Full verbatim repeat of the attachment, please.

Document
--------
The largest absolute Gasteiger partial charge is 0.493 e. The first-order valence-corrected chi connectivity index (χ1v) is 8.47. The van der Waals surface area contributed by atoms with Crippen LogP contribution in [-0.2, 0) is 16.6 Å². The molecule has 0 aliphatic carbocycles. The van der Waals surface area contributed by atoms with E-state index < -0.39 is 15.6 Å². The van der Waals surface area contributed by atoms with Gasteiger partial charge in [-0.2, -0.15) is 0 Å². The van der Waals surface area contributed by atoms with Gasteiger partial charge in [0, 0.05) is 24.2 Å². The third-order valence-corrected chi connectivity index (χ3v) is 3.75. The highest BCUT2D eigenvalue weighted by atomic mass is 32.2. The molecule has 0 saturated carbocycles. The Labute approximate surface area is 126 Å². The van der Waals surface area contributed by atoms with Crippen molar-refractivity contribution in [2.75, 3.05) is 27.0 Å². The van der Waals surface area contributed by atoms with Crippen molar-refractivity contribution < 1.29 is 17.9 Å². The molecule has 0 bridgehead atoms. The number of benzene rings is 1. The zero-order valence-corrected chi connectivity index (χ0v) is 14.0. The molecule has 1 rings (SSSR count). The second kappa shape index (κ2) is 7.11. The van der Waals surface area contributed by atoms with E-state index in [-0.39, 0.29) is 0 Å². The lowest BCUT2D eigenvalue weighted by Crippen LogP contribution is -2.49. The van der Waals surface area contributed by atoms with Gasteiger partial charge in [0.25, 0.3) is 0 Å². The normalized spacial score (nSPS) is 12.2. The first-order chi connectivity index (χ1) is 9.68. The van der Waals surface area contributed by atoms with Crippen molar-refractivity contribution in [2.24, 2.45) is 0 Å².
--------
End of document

The largest absolute Gasteiger partial charge is 0.493 e. The first-order valence-corrected chi connectivity index (χ1v) is 8.47. The van der Waals surface area contributed by atoms with Crippen LogP contribution in [-0.2, 0) is 16.6 Å². The molecule has 0 aliphatic carbocycles. The van der Waals surface area contributed by atoms with E-state index < -0.39 is 15.6 Å². The van der Waals surface area contributed by atoms with Gasteiger partial charge in [-0.2, -0.15) is 0 Å². The van der Waals surface area contributed by atoms with Gasteiger partial charge in [0, 0.05) is 24.2 Å². The third-order valence-corrected chi connectivity index (χ3v) is 3.75. The highest BCUT2D eigenvalue weighted by atomic mass is 32.2. The molecule has 0 saturated carbocycles. The Labute approximate surface area is 126 Å². The van der Waals surface area contributed by atoms with Crippen molar-refractivity contribution in [2.75, 3.05) is 27.0 Å². The van der Waals surface area contributed by atoms with Crippen molar-refractivity contribution < 1.29 is 17.9 Å². The molecule has 0 bridgehead atoms. The number of benzene rings is 1. The zero-order valence-corrected chi connectivity index (χ0v) is 14.0. The molecule has 1 rings (SSSR count). The second kappa shape index (κ2) is 7.11. The van der Waals surface area contributed by atoms with E-state index in [-0.39, 0.29) is 0 Å². The lowest BCUT2D eigenvalue weighted by Crippen LogP contribution is -2.49. The van der Waals surface area contributed by atoms with Gasteiger partial charge in [0.25, 0.3) is 0 Å². The normalized spacial score (nSPS) is 12.2. The first-order chi connectivity index (χ1) is 9.68. The van der Waals surface area contributed by atoms with Crippen molar-refractivity contribution in [2.24, 2.45) is 0 Å².